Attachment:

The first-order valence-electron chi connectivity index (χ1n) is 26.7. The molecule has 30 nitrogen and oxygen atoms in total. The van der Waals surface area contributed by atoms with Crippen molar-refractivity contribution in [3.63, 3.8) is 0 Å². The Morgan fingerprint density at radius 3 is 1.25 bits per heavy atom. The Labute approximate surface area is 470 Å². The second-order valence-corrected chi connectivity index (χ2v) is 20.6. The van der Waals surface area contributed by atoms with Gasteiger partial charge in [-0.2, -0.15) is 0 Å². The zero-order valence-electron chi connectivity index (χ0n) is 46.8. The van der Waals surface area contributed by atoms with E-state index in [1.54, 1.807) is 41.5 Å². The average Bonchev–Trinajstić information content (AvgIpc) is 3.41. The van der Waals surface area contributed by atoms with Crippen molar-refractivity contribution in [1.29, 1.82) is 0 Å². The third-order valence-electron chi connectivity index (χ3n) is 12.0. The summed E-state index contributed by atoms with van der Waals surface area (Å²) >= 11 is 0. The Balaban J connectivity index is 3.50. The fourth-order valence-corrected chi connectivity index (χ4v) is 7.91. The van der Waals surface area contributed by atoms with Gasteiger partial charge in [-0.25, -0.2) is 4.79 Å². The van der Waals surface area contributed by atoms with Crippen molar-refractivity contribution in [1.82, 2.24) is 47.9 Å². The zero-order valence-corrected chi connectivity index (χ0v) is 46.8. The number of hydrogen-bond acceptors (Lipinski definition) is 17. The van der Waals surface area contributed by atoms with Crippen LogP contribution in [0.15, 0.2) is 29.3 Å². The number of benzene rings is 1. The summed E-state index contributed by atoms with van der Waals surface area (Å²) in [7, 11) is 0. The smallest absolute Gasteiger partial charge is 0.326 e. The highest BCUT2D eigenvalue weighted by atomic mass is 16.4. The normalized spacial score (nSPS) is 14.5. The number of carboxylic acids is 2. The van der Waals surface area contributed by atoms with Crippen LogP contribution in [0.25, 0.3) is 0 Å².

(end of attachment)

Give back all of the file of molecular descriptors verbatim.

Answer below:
The first-order valence-electron chi connectivity index (χ1n) is 26.7. The molecule has 30 nitrogen and oxygen atoms in total. The van der Waals surface area contributed by atoms with Crippen molar-refractivity contribution in [3.63, 3.8) is 0 Å². The Morgan fingerprint density at radius 3 is 1.25 bits per heavy atom. The Labute approximate surface area is 470 Å². The second-order valence-corrected chi connectivity index (χ2v) is 20.6. The van der Waals surface area contributed by atoms with Gasteiger partial charge in [-0.2, -0.15) is 0 Å². The zero-order valence-electron chi connectivity index (χ0n) is 46.8. The van der Waals surface area contributed by atoms with E-state index in [1.54, 1.807) is 41.5 Å². The average Bonchev–Trinajstić information content (AvgIpc) is 3.41. The van der Waals surface area contributed by atoms with Crippen molar-refractivity contribution in [1.29, 1.82) is 0 Å². The third-order valence-electron chi connectivity index (χ3n) is 12.0. The summed E-state index contributed by atoms with van der Waals surface area (Å²) >= 11 is 0. The Balaban J connectivity index is 3.50. The fourth-order valence-corrected chi connectivity index (χ4v) is 7.91. The van der Waals surface area contributed by atoms with Gasteiger partial charge in [-0.25, -0.2) is 4.79 Å². The van der Waals surface area contributed by atoms with Crippen molar-refractivity contribution in [1.82, 2.24) is 47.9 Å². The zero-order valence-corrected chi connectivity index (χ0v) is 46.8. The number of hydrogen-bond acceptors (Lipinski definition) is 17. The van der Waals surface area contributed by atoms with Crippen LogP contribution in [0.15, 0.2) is 29.3 Å². The number of benzene rings is 1. The summed E-state index contributed by atoms with van der Waals surface area (Å²) in [7, 11) is 0. The smallest absolute Gasteiger partial charge is 0.326 e. The highest BCUT2D eigenvalue weighted by atomic mass is 16.4. The normalized spacial score (nSPS) is 14.5. The number of carboxylic acids is 2. The van der Waals surface area contributed by atoms with Crippen LogP contribution in [0.25, 0.3) is 0 Å².